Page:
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The Goat Thief Hardcover – 8 Nov 2017
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About the Author
A master storyteller, Perumal Murugan has written award-winning novels, short stories and poems. He is also a scholar of classical Tamil and a beloved teacher. His best-known work is the novel Maadorubagan (One Part Woman) that attracted fierce controversy along with immense acclaim.
About the translator:* N. Kalyan Raman has translated some of the finest and most exciting Tamil writers ranging from Ashokamitran and Salma to Devibharati and Perumal Murugan.
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The author, sets up the entire scene in front of us, in a very vivid form yet not attaching his own emotions, his own thoughts or conclusions to it. That makes the stories even more rich and engaging. Another remarkable aspect of his stories is the fact that all his central characters are utterly alone (though not lonely in all cases). What happens to them in that precarious situation forms the narrative thread in each story. However, since there were both stories with a hidden message, as well as stories with more of a magical realism aspect to it, maybe dividing the stories into two sections would make it more meaningful.
Needless to say, N. Kalyan Raman, has done an excellent job bringing these stories to life in English, and yet maintaining a sense of originality. It was a wholesome read overall.
I'm not all that familiar with translated literature, but if they are anywhere as good as this one, sign me up! What's refreshing about this collection of short stories is that they concern the most random of things like salt shaker, toilet bowls, tumblers, wells, chairs etc. and yet there's something so captivating about the narration. You can't help but be in awe of how realistically basic human sentiments are unearthed by such ordinary events. As far as the form goes, there's very little dialogue in all of these short stories. But that didn't deter me, because the narrative was so reminiscent of several quirks and attributes unique to Indians. Two of my favourite stories are An Unexpected Visitor and The Well. Another factor that I simply LOVED about this book is that the stories have ambiguous or abrupt endings. And you can't even see it coming. All in all, this collection is a quick read; appealing to those who enjoy stories that challenge the norms of possibility and bring out the endearing quality of companionship. I thoroughly enjoyed it and so, I urge you to pick it up!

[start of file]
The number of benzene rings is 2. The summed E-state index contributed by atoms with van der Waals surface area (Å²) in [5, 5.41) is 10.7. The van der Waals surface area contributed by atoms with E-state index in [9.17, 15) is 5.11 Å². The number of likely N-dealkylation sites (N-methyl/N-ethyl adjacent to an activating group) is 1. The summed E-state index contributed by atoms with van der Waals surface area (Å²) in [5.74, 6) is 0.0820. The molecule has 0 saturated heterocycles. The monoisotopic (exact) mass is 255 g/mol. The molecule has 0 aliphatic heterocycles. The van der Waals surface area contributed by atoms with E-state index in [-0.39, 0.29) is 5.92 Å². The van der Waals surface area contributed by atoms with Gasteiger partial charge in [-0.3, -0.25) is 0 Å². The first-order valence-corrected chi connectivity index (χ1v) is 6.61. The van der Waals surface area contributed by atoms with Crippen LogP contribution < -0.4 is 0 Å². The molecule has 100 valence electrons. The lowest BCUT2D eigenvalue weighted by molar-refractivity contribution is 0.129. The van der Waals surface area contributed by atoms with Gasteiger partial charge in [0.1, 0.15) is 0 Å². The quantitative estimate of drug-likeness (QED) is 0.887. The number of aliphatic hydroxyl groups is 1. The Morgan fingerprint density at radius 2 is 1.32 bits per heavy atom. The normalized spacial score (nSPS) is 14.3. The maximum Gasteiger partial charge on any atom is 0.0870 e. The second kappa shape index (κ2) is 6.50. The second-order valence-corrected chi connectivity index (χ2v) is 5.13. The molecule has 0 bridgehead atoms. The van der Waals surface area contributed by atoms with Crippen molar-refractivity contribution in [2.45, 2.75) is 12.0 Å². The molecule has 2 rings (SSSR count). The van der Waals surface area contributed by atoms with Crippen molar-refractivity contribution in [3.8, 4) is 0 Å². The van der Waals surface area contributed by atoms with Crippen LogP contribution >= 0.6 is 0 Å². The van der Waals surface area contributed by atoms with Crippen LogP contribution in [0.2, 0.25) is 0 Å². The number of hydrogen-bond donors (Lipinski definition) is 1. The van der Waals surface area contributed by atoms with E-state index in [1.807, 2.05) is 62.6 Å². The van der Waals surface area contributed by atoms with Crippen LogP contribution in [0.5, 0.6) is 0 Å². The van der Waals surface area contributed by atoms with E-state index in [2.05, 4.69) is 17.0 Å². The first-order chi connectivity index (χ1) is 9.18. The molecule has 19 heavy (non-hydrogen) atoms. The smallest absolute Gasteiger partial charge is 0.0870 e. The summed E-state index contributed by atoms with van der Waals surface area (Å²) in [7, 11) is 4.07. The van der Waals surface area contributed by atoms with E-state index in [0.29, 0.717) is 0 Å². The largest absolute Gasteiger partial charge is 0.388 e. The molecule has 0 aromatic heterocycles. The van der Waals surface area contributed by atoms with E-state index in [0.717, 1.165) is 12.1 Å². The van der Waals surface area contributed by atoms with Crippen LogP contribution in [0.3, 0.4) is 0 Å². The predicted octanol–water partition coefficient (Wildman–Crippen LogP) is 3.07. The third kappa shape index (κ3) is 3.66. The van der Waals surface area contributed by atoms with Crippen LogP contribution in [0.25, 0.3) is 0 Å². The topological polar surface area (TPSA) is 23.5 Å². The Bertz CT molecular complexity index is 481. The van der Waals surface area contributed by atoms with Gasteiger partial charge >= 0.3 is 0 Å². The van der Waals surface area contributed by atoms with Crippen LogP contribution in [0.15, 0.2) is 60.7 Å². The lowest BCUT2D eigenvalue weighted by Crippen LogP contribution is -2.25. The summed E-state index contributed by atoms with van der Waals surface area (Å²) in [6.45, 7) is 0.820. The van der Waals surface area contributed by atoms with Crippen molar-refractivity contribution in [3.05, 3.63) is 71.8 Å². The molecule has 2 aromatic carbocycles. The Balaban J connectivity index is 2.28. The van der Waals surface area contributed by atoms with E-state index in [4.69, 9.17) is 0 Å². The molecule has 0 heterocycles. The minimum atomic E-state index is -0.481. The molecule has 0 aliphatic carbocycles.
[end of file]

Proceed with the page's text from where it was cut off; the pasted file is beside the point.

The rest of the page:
What do you get out of it? A microscopic glimpse at the lives of individuals from different backgrounds, the little things that keep them going.
Thank you Juggernaut for sending me a copy of this book in exchange for a review.
‘The Well’ is the opening story with an unexpected turn. It is a very ‘well’-constructed story that sets the mood of the readers to expect the unexpected. After that set up, the nine other stories continue to engage the readers in different ways. Some stories warm your heart, some stories are eccentric in a good way and some stories simply blows your mind with its simplicity. My favourite story in the book is ‘An Unexpected Visitor’ where the relationship between a young boy and his ‘Paati’ was really endearing.
Each story is different and has something different to offer to the readers. Yet there is a common thread linking them all. The stories are based on the simplest things in life and the nuances of human relationships. I had to often stop and contemplate how the author has managed to capture the things we tend to overlook in our modern and fast paced lives. The smallest things that can make big differences; a well or a chair or the loneliness of a housewife or a cornered goat thief or a night watchman desperate for company. The depth of relationships and emotions captured in the stories just amazed me.
I have not read the stories in their original form. But the way they managed to tug my heartstrings clearly indicates that N. Kalyan Raman has done a good job with the translation. For those of you who can read Tamil, these stories must be a complete treat!
I recommend this book to all matured readers, who like stories that makes them think and like to savour quality literature the way they are meant to be.